Rock music legend Sting, Haitian American musician Wyclef Jean and rapper Fetty Wap are among the international stars scheduled to perform at the 2018 Shaggy and Friends Concert, to be held January 2 on the lawns of Jamaica House in St Andrew.
The Shaggy Make A Difference Foundation (SMADF) will once again donate all the proceeds from the concert to the Intensive Care Unit (ICU) at the Bustamante Hospital for Children.
Also hitting the stage for free will be a number of local and Caribbean stars in an effort to help the struggling government-run hospital acquire vital equipment to save the lives of children in the ICU. They are Christopher Martin, Aidonia, Dexta Daps, Junior Reid, Shenseea, Barrington Levy, Third World, Chaka Demus and Pliers, Capleton, Professor Nuts, Wayne Wonder, Bunji Garlin and Fay-Ann Lyons.
According to co-producer of the show, Rebecca Packer-Burrell, Shaggy’s wife, funds from this show will be used to increase beds in the ICU of the hospital, which is the only full-service children’s hospital in the English-speaking Caribbean.
At the launch on Wednesday, at the Bustamante Hospital for Children, Shaggy appealed for support of the venture, stating that each ticket will save one life. He said it was hard to get acts to volunteer for the show, with many stars either declining or “stop receiving phone calls”.
He said the venture started as a means of him giving back each year, until he realised that it was more than he could give personally, after which he was advised to start the SMADF.
“We admit 150 patients annually to this five-bedded facility, but are beset by the consequences of resource limitations; inadequate physical space, inconsistent supplies of critical items, difficulty with acquisition of cutting-edge equipment as well as maintenance of the equipment we have.”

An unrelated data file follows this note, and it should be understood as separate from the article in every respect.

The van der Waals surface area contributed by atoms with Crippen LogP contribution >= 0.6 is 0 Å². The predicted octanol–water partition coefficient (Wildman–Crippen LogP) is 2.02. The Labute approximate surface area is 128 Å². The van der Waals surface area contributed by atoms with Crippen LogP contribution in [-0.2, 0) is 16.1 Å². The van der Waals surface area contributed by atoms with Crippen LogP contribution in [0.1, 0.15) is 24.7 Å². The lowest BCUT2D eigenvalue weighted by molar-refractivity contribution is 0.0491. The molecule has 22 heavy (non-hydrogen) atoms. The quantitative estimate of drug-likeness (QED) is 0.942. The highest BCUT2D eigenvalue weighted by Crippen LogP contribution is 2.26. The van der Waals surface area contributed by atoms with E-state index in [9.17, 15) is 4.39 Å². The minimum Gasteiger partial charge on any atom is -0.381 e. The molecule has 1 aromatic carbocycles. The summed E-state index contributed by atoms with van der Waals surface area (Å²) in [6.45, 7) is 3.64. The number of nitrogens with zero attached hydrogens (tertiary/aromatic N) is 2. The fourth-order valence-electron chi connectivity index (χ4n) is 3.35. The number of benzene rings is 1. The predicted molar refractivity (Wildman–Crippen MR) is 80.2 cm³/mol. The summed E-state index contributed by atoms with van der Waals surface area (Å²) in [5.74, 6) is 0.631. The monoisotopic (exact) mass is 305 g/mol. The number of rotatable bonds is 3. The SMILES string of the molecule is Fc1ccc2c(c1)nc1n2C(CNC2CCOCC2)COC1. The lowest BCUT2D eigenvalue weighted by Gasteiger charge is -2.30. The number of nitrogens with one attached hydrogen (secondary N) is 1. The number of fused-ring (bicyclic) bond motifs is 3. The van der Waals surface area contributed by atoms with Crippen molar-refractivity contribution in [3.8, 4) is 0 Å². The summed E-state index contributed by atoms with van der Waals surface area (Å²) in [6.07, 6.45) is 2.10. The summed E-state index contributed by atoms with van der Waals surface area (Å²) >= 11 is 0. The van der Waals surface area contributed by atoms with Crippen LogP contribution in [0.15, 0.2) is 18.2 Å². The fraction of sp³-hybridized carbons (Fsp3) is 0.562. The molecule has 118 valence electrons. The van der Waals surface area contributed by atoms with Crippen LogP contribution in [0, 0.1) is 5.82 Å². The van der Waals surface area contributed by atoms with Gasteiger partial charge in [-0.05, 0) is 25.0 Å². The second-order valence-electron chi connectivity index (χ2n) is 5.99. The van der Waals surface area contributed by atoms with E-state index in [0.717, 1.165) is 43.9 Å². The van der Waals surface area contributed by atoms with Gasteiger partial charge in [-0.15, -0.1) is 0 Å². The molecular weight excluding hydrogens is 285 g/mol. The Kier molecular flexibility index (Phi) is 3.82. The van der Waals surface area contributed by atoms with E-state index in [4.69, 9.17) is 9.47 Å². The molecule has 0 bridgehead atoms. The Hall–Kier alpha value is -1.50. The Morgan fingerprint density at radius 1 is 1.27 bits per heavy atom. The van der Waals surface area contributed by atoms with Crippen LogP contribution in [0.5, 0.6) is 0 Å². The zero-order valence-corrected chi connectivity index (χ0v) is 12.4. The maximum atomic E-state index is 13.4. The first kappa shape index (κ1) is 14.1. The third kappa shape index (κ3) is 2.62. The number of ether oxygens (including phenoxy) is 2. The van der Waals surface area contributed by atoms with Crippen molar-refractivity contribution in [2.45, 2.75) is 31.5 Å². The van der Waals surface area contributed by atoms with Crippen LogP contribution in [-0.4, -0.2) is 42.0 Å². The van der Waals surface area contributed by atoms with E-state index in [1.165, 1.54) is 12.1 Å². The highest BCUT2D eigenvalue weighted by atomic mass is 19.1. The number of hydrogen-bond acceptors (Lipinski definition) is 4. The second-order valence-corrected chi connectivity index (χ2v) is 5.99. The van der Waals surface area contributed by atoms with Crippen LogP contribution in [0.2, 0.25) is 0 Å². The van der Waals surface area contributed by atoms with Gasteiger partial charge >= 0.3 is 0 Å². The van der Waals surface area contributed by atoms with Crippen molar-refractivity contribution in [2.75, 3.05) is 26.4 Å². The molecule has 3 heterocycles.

Dr. James – Bustamante Children’s Hospital
In outlining the needs of the hospital, Dr James, Head of The Department of Anaesthesia and Intensive Care at the hospital, gave an example of the little boy who came in with his organs failing and would have died, if it wasn’t for the equipment that the SMADF donated over the years.
He said the boy can now be a worthwhile member of society and can now in the future “pay his taxes”, which brought laughter to the large gathering at the launch.
James said, “we admit 150 patients annually to this five-bedded facility, but are beset by the consequences of resource limitations; inadequate physical space, inconsistent supplies of critical items, difficulty with acquisition of cutting-edge equipment as well as maintenance of the equipment we have.
“We, therefore, feel extraordinarily grateful to the Shaggy and Friends Foundation for their on-going efforts in assisting the hospital and the unit. Please keep it going,” Dr James urged.
Article Source: Loop Jamaica